Geolocation

Geolocation refers to identifying the real-world geographic location of an Internet connected computer, mobile device, website visitor or other. Historically, geolocation has meant the calculation of a target's physical location from sensor outputs for surveillance. Geolocation can be used to refer to the practice of assessing the location, or it can be used to refer to the actual assessed location or locational data. Geolocation can be performed by associating a geographic location with: the Internet Protocol address, MAC address, RFID, hardware embedded article/production number, embedded software number (such as UUID, Exif/IPTC/XMP or modern steganography), invoice, Wi-Fi connection location, or device GPS coordinates, or other, perhaps self-disclosed, information.

Geolocation generally works by automatically looking up an IP on a WHOIS service and retrieving the registrant's address.

The term is also used in other contexts to refer to the process of inferring the location of a tracked animal based, for instance, on the time history of sunlight brightness or the water temperature and depth measured by an instrument attached to the animal. Such instruments are commonly called Archival Tags or dataloggers.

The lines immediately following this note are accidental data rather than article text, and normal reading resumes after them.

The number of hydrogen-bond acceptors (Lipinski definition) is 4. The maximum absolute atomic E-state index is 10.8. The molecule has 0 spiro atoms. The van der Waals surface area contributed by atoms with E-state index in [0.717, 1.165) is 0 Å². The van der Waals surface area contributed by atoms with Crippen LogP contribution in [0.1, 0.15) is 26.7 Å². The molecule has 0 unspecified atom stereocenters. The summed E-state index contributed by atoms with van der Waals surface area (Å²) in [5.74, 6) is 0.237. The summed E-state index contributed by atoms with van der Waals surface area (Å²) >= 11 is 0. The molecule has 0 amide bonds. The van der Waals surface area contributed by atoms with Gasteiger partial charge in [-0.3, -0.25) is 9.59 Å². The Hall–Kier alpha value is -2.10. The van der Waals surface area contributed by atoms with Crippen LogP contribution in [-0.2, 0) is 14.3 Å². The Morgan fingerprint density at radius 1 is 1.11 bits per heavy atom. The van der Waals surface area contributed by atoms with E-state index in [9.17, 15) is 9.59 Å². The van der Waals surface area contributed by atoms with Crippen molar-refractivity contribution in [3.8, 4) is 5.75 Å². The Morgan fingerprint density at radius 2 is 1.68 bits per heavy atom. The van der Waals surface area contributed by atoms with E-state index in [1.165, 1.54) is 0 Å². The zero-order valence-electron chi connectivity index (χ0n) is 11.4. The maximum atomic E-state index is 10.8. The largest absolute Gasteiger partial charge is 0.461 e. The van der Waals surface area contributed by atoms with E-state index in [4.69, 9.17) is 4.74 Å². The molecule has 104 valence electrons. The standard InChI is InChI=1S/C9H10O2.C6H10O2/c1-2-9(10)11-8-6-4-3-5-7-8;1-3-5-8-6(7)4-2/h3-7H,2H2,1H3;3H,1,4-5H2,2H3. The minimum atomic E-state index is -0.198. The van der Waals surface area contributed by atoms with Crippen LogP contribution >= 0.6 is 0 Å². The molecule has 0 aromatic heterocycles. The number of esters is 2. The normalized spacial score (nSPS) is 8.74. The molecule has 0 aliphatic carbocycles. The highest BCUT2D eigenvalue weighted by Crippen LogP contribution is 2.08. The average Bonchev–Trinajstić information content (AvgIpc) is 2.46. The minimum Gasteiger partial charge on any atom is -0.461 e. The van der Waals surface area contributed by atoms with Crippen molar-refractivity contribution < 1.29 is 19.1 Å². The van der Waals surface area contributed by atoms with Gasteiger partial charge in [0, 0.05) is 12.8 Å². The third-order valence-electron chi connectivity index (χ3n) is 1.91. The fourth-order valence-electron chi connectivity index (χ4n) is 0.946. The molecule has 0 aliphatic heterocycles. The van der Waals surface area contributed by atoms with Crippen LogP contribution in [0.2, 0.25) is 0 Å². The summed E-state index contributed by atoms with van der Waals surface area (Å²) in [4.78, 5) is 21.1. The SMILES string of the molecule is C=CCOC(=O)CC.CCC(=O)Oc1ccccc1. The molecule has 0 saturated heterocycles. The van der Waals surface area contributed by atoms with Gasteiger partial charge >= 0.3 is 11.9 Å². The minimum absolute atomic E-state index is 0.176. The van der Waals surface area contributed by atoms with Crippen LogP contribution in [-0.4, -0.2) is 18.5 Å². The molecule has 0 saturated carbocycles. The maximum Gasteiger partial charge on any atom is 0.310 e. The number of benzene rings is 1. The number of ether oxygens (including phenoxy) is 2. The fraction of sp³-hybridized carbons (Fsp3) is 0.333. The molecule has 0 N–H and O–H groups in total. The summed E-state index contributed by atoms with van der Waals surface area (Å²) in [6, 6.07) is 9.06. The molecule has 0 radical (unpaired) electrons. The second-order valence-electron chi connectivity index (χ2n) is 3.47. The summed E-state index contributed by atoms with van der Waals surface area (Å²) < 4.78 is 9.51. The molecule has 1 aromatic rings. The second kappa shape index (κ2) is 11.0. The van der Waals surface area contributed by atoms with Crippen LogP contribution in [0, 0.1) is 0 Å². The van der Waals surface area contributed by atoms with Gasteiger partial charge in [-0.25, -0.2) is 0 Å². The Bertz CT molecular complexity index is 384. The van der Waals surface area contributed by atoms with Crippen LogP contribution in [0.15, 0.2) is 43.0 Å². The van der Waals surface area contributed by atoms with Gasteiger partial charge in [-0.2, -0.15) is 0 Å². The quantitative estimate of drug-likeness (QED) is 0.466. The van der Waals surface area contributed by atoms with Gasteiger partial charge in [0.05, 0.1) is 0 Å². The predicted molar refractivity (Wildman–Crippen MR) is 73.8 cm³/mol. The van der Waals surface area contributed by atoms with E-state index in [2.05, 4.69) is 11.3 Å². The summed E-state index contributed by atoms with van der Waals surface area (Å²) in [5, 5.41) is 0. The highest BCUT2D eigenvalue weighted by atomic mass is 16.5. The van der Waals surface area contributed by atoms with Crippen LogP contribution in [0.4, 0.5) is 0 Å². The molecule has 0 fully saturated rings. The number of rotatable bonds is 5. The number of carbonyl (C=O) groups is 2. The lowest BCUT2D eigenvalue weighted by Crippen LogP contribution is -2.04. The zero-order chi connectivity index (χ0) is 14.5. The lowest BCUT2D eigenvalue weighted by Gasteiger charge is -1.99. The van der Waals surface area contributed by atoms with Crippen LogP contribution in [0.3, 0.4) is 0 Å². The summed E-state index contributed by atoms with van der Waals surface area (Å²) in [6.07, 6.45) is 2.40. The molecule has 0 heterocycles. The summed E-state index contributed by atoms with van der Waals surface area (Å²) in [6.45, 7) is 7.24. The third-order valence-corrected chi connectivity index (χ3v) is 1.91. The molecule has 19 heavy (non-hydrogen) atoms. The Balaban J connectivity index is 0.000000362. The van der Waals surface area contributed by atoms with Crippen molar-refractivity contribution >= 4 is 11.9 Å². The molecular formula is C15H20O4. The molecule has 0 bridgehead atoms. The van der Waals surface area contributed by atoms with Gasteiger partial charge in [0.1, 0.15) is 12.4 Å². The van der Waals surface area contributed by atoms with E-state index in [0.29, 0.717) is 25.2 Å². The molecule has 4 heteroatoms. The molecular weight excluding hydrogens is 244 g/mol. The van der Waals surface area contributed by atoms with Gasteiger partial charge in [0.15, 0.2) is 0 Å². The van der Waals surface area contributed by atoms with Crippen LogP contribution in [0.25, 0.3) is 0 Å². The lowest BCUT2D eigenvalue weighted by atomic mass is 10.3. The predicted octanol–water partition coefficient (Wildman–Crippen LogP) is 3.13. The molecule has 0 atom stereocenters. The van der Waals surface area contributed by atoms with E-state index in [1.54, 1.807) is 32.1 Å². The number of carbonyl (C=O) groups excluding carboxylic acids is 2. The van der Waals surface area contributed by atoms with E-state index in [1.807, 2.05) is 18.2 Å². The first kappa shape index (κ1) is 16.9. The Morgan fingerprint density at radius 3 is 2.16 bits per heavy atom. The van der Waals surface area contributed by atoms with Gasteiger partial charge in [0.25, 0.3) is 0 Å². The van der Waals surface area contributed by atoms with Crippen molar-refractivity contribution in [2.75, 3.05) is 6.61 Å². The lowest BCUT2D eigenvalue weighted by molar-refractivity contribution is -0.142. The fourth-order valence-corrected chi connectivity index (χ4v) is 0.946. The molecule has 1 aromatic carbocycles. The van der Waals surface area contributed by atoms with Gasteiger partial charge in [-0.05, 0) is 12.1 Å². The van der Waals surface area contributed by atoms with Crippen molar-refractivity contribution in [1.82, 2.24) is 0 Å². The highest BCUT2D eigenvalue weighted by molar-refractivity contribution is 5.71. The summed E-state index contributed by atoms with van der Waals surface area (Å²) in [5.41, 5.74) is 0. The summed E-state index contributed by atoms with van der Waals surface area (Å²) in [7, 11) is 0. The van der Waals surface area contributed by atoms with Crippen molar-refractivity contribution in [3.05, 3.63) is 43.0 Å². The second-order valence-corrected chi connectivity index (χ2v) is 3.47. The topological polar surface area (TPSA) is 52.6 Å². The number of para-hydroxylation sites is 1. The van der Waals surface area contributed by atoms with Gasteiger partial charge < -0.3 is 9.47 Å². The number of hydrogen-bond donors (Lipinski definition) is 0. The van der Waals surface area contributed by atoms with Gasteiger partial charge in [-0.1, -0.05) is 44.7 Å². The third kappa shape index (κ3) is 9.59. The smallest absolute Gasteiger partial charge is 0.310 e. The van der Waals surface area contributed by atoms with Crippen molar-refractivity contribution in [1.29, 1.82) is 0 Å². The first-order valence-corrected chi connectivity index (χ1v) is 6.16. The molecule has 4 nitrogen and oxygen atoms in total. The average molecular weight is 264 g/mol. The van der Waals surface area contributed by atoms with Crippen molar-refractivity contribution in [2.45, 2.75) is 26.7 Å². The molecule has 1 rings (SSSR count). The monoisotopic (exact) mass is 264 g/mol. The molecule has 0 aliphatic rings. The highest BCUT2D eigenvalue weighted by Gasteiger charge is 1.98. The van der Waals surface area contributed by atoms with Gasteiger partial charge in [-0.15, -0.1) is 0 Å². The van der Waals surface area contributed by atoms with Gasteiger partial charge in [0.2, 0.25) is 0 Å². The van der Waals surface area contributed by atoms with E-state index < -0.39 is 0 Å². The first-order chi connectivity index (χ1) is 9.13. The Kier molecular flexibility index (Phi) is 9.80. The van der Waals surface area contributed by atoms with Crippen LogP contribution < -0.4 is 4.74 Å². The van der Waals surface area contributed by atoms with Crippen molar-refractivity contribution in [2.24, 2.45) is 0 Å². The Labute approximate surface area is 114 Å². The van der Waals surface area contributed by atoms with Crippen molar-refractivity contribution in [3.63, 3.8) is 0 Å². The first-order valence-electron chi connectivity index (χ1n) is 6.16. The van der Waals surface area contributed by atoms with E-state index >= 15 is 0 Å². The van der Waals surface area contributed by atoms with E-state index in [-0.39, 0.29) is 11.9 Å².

ee also

*Country IP database
*Geo (marketing)
*Geocoded photo
*Geocoding
*Geolocation software
*GeoTagging
*Location-based service

External links

* [http://www.ipligence.com/worldmap/ Internet World Map 2007] Study showing the geographic distribution of the Internet across the entire world.
* W3C [http://lists.w3.org/Archives/public/public-geolocation/ geolocation public mailing list] where a geolocation interface for Web browsers is being defined.


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